That probably doesn't help you.... but I think I'd err on the side of taking action before you get urged to give up BF because of slow weight gain.

CloserToFiftyThanTwenty Mon 13-Jul-15 17:51:30

I have a partial tongue tie: I can't stick my tongue out very well or roll my Rs to speak Spanish, but apart from that it really has no bearing on my life at all

MumOfOne14 Mon 13-Jul-15 17:56:12

I had my DS's tongue tie snipped at 3 weeks because of struggle latching, it was a very thin tie, but it was to the tip of his tongue. Honestly I haven't looked back, best thing I've done, especially when I see his little tongue poking out smile I had an abscess too by 3/4 weeks so I'm wondering if the tongue tie was the cause of it!!confused

WiIdfire Mon 13-Jul-15 18:15:36

Firstly, there is no evidence that tongue tie snipping does or doesn't work unfortunately. I spent ages trying to come up with a medical trial that tested the procedure reliably, but it was just not really possible.
Secondly, If you do want it doing, then 4 weeks is way way too late, it should be done at a few days really, I wouldnt want to wait much longer than that.
Thirdly, the only reason to get it snipped at this point is for feeding. Its too early to worry about speech etc, as pps have said, not everyone's speech will be affected.

PerpetualStudent Mon 13-Jul-15 19:07:45

wildfire when you say 4 weeks is too late, would you therefore think its not worth doing at 8 weeks+, which is obviously my option now.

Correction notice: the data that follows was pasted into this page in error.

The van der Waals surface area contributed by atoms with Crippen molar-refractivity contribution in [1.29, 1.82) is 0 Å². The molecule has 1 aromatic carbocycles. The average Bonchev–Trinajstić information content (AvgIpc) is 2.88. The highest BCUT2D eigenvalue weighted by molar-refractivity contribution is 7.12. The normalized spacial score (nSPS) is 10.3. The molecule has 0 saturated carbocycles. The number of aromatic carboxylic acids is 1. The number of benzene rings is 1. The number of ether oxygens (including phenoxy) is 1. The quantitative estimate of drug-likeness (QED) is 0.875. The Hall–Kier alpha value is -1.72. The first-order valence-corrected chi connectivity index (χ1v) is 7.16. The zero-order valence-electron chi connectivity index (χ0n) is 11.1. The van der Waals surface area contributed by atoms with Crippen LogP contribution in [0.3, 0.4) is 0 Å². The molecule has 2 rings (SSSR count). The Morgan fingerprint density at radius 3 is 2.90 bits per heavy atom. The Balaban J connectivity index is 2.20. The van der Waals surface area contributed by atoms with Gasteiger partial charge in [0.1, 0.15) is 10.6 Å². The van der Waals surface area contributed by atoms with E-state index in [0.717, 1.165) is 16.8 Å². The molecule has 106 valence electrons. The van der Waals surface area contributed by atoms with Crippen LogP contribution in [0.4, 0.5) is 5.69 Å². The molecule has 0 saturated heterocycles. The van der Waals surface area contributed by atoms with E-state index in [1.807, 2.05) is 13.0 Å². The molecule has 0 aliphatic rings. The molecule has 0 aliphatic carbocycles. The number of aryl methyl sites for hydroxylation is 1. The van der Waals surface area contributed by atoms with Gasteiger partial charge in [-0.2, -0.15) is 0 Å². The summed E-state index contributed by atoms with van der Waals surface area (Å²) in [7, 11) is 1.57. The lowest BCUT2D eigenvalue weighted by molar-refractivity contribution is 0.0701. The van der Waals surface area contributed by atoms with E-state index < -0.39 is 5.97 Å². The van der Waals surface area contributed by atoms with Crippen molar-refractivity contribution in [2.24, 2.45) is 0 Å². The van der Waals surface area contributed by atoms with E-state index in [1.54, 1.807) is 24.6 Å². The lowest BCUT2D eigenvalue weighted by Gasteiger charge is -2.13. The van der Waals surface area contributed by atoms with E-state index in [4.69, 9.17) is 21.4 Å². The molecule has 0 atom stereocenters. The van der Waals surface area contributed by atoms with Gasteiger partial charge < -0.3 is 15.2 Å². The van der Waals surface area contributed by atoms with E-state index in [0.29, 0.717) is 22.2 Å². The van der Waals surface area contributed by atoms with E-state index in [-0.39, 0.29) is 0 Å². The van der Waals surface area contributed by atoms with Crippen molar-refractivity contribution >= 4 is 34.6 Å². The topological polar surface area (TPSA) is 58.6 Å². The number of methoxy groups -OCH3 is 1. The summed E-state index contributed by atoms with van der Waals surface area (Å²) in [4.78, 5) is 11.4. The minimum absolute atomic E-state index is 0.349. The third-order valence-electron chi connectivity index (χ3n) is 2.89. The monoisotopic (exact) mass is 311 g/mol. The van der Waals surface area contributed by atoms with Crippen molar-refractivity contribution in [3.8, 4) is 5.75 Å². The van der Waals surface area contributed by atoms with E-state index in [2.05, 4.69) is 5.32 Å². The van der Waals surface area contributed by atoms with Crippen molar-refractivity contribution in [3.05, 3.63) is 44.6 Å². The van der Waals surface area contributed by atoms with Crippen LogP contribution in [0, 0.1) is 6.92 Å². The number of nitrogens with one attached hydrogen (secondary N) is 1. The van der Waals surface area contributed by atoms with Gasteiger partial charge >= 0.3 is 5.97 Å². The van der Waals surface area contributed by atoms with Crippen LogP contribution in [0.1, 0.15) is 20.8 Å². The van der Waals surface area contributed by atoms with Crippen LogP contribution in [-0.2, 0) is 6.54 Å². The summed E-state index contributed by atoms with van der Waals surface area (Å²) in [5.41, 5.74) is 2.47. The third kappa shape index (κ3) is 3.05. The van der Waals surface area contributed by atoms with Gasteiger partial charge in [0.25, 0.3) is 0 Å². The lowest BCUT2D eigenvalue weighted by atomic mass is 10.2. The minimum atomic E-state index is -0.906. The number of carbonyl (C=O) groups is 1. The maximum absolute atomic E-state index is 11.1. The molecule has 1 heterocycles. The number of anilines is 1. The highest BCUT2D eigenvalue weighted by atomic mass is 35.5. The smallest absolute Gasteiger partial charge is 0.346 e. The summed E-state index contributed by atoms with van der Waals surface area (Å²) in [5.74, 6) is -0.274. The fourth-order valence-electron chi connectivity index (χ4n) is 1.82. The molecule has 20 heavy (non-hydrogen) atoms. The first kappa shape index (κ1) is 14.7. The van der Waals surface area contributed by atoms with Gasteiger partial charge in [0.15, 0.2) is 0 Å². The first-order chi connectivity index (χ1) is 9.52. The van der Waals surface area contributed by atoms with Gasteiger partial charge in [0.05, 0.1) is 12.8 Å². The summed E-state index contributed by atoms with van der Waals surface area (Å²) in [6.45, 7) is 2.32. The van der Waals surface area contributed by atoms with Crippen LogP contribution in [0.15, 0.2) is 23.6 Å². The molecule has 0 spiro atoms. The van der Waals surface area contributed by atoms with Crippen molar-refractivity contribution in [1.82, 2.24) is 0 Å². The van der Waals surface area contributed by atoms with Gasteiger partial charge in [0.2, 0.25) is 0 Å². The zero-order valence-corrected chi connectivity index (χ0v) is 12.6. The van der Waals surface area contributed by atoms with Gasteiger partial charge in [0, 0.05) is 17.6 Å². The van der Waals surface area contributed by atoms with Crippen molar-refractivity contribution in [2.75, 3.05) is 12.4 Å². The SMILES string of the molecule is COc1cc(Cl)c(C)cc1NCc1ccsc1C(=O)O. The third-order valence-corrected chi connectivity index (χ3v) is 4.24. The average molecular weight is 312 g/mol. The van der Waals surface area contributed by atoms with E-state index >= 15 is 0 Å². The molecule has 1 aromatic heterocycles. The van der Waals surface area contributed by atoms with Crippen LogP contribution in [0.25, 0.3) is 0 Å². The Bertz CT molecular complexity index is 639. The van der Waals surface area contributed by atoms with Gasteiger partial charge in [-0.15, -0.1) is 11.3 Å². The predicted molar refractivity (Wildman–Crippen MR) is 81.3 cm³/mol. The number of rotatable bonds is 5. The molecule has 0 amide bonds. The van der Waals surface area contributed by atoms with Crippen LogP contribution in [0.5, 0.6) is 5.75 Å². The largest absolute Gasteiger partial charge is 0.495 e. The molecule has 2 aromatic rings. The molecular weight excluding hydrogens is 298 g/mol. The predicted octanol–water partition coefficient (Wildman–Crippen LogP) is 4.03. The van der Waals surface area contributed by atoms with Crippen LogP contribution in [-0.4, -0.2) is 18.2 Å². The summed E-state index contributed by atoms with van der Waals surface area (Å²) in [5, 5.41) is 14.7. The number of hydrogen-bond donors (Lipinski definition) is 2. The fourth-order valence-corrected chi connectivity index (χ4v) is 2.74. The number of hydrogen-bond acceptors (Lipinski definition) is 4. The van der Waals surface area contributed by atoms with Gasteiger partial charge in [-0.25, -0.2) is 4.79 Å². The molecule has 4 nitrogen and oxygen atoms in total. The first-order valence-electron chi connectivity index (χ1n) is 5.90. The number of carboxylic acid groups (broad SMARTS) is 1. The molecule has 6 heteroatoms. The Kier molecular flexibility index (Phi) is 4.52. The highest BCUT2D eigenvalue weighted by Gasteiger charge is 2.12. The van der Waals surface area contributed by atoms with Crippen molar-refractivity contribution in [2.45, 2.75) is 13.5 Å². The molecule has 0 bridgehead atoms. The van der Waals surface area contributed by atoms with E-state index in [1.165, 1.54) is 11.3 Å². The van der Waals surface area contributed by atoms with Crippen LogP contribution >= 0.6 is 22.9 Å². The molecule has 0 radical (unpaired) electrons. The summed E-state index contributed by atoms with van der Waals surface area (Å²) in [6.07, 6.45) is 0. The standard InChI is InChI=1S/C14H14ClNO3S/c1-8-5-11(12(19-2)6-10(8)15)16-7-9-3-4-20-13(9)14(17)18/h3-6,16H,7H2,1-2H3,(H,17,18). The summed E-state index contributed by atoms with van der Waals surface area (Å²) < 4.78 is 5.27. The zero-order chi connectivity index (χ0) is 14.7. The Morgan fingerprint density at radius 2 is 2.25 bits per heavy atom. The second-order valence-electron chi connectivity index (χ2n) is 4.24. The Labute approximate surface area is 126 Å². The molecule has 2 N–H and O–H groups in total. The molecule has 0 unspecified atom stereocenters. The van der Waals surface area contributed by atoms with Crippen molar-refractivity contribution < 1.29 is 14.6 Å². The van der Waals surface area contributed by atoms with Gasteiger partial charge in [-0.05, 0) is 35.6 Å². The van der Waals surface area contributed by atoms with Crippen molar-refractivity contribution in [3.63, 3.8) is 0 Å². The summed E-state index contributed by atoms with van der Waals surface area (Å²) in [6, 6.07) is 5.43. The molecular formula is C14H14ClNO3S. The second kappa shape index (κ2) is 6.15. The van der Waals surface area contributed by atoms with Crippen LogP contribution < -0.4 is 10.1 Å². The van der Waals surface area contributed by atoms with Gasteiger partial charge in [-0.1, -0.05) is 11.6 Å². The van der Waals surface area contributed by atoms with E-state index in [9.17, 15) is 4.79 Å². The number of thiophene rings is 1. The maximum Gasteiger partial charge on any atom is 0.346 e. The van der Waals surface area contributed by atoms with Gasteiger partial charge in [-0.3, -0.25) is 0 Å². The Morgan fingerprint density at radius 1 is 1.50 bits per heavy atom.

Found out today the lead peadiatrition (excuse spelling, on phone!) at my birth hospital 'doesn't believe' in TT, so they don't check/refer for it!
So seems the key time for getting this sorted, the hospital was bunging DS under jaundice lights and flooding his system with formula hmm

catchingzzzeds Mon 13-Jul-15 19:20:39

I would get it snipped. My DS had tongue tie but had no problems feeding so it wasn't snipped as a small baby. Nearly 3 years later and significant speech delay he had the operation a month ago. It was awful for him and us and involved a general anaesthetic.

minipie Mon 13-Jul-15 19:25:48

I didn't get DD1's TT snipped until 16 weeks (because it wasn't diagnosed till then).

The snip at 16 weeks made a huge difference to DD. For example:

- Prior to the snip she had been gaining weight, tracking the 25th centile. But post snip she jumped to the 75th centile over a few weeks.

- Prior to the snip she would often get frustrated during feeds, especially when tired, as she had to work so hard. She would never feed to sleep. Post snip feeds were much more calm

- Feeding in public became much easier as she didn't fall off the whole time

- She was able to take more at each feed and we moved to 4 hourly feeds

- She was much less windy

- Prior to the snip I had had a couple of episodes of awful cracked nipples (during growth spurts especially), post snip this stopped

It did take about a week for her latch to improve after the snip - as she had to 'relearn'

regarding regrowth: my personal belief is that babies snipped later are less likely to have regrowth (but this is based solely on reading a lot of MN tales about TT!)

In short: get it done! there is no downside (the snip takes seconds) and plenty of potential upside

Boosiehs Mon 13-Jul-15 19:41:37

I agree with All who said get the snip done.

Before the TT snip DS was feeding every 1.5 hours, waking several times a night, v windy. Basically miserable. Falling asleep every time he fed.

After the snip he immediately fed better. Calmer when feeding, less windy.

The midwife at the TT clinic said he hadn't been feeding effectively, had been wearing himself out feeding, falling asleep and waking up hungry.

We had it done at 5 weeks as it took that long for the clinic referral at the royal free hospital.

Diamondsandpears Mon 13-Jul-15 19:50:52

If your area doesn't do it ask for a referral to neighbouring hospital. Special midwives can do it on the ward in some hospitals.

Onedayinthesun Mon 13-Jul-15 20:01:18